Violation of Kingdom Law (James 2:1-9)

September 25, 2022

Series: James

Book: James

Scripture: James 2:1-9

What we’re going to do to get us rolling here this morning is we’re going to play a game called what’s your Favorite? All right, don’t look at my notes.

All right, here we go. I saw you sneaking there, Tom. All right, so this one’s called what’s your Favorite? You may have seen this before. Also this or that or which one is better?

So what I’m going to do is I’m going to give them two different things, and I’m going to say one, two, three. And on the count, after the third one, two, three, then they’re both going to say at the same time which one they personally think is their favorite. Okay? So you just wait till my one, two, three. You guys understand?

Audience understand? All right. You guys just get to have fun with this? Well, you can laugh at them if you want, but all in good fun laughing with them. All right, so here’s the game.

What’s your favorite? So we’ll start with this first one. Wait till I say one, two, three. Mashed potatoes or baked potatoes? One, two, three, mashed potatoes.

Baked potato. We got one mashed. We got baked. Okay, here we go. All right, we’re already got a little different favorites here.

Who here would go with mashed? Where are my baked potato people? All right, next one. Which one is your favorite? Mac or PC?

Ready? Mac or PC? One, two, three. PC. All right.

These guys, I think they are friends.

We’re getting there. That’s why you were chosen.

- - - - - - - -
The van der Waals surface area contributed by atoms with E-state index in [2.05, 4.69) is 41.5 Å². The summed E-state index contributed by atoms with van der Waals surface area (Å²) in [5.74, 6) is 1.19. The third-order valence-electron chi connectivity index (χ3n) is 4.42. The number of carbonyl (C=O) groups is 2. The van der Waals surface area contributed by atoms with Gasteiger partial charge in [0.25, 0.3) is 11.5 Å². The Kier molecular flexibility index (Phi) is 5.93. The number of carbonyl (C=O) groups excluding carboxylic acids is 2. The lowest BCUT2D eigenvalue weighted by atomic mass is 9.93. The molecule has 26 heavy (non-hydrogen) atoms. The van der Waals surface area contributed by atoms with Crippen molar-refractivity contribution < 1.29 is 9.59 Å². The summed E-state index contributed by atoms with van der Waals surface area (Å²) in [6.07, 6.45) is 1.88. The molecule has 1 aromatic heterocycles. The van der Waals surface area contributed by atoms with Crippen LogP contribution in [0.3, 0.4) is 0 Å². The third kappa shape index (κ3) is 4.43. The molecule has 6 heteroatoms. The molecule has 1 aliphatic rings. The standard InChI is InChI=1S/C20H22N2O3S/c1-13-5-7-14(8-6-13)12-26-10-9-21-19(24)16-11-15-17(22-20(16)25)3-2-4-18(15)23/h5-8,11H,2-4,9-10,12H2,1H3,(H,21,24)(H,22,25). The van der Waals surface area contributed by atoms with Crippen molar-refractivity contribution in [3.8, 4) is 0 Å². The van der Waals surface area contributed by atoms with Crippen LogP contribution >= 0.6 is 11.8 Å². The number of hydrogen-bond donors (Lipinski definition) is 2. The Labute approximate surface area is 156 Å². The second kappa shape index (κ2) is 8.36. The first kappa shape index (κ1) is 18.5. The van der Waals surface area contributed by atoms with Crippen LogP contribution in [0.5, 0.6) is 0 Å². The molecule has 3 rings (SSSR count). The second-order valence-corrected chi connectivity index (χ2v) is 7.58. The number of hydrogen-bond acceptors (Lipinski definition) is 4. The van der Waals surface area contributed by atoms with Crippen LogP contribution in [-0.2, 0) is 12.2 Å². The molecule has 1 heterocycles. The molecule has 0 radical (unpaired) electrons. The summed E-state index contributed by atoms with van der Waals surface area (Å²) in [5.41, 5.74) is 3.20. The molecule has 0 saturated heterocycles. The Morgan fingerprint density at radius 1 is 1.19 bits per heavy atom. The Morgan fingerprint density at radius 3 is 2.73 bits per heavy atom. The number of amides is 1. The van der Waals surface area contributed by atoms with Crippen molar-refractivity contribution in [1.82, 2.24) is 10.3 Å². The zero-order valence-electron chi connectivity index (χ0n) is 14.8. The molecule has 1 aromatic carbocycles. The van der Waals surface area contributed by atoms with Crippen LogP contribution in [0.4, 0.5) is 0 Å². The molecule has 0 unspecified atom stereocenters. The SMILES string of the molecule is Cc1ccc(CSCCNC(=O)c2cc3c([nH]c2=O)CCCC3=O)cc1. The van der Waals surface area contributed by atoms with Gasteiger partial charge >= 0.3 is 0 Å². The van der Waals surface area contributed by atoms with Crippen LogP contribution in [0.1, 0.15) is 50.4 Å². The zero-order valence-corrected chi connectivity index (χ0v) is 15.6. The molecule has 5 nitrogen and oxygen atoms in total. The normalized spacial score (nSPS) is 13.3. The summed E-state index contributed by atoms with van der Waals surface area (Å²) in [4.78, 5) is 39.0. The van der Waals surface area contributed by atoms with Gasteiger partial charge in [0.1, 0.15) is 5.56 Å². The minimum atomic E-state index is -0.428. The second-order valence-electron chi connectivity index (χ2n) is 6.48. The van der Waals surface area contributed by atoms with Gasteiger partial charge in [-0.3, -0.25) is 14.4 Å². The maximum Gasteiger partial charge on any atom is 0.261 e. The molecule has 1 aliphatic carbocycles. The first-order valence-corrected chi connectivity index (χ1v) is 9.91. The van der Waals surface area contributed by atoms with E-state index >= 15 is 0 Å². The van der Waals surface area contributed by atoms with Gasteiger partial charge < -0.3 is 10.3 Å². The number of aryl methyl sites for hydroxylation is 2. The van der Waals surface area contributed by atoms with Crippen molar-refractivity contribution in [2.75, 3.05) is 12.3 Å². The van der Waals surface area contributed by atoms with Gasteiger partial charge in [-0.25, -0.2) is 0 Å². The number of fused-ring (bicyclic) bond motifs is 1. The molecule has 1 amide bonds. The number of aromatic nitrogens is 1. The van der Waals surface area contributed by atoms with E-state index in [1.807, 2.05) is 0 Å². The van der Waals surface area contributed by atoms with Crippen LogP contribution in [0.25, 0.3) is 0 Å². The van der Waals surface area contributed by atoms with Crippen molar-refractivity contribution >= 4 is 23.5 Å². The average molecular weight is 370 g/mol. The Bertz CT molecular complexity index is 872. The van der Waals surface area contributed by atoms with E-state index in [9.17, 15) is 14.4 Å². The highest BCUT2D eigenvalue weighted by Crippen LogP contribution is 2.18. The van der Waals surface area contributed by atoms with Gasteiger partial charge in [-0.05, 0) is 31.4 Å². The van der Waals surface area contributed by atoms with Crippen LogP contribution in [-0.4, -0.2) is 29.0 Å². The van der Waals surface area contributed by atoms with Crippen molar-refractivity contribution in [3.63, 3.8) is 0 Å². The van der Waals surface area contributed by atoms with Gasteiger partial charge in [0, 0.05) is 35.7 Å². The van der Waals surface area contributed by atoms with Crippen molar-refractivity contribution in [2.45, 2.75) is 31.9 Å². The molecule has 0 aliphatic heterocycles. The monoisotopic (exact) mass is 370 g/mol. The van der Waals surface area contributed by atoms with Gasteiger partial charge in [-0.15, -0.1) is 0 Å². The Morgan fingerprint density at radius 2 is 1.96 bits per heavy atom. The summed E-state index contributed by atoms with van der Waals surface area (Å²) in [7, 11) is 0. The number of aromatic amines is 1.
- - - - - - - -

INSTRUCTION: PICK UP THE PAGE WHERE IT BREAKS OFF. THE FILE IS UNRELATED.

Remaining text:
Yeah, I’m going there. Ice cream. Would you rather have your ice cream in a cone or in a dish? Coney. Hey.

One, two, three, cone. Wow. Three for three. All right, in disagreement, who here likes it in a dish? We have dish people here?

I kind of go back and forth. I can put more stuff on it. Switch it up. I like the crispy cone, though. That’s good, too.

Yeah, it’s hard to eat the dish. All right, next one. Hard taco or soft taco? Hard taco or soft taco? One, two, three.

Hard taco. Oh, they’re the same. All right. They both like hard tacos, and I like hard tacos better. Something about the crunch.

All right. Okay, here we go with coffee. Black coffee or coffee with creamer? So either you’re going to say black or creamer for this one. For your coffee.

Ready? One, two, three. Creamer. No coffee. I don’t like coffee.

Do we have any black coffee in here? Look at that. It’s still alive and strong. Black coffee. There you go.

You went with a creamer. A little bit of milk. He won’t do black coffee with his creamer. Yeah. All right, next one.

Sports car or pickup truck? Sports car or pickup truck? Ready? One, two, three. Sports car.

Her husband has a sports car. No, he has sports car. Okay, two sports cars. All right. Here we go.

This is really important, and I think your integrity is on the line here on this one. In your bathroom, on the roll. All right. Does the toilet paper go is it over or does it go under? Is the toilet paper go over or under?

And if you don’t know what I’m talking about out there, we need to talk afterwards. I need to help you. All right? So it’s over or under? Ready?

One, two, three. Over. Yes. Thank you, Lord. Over.

The toilet paper goes over.

Leave my house for a week. I come back and it’s put on all wrong. And I’m like, what has happened here? What’s going on? What is going on here?

All right, this one is super important.

And wait till I say one, two, three, because it’s going to get some emotions going for both of you. Pepsi or Coke? Pepsi or Coke? Ready? One, two, three.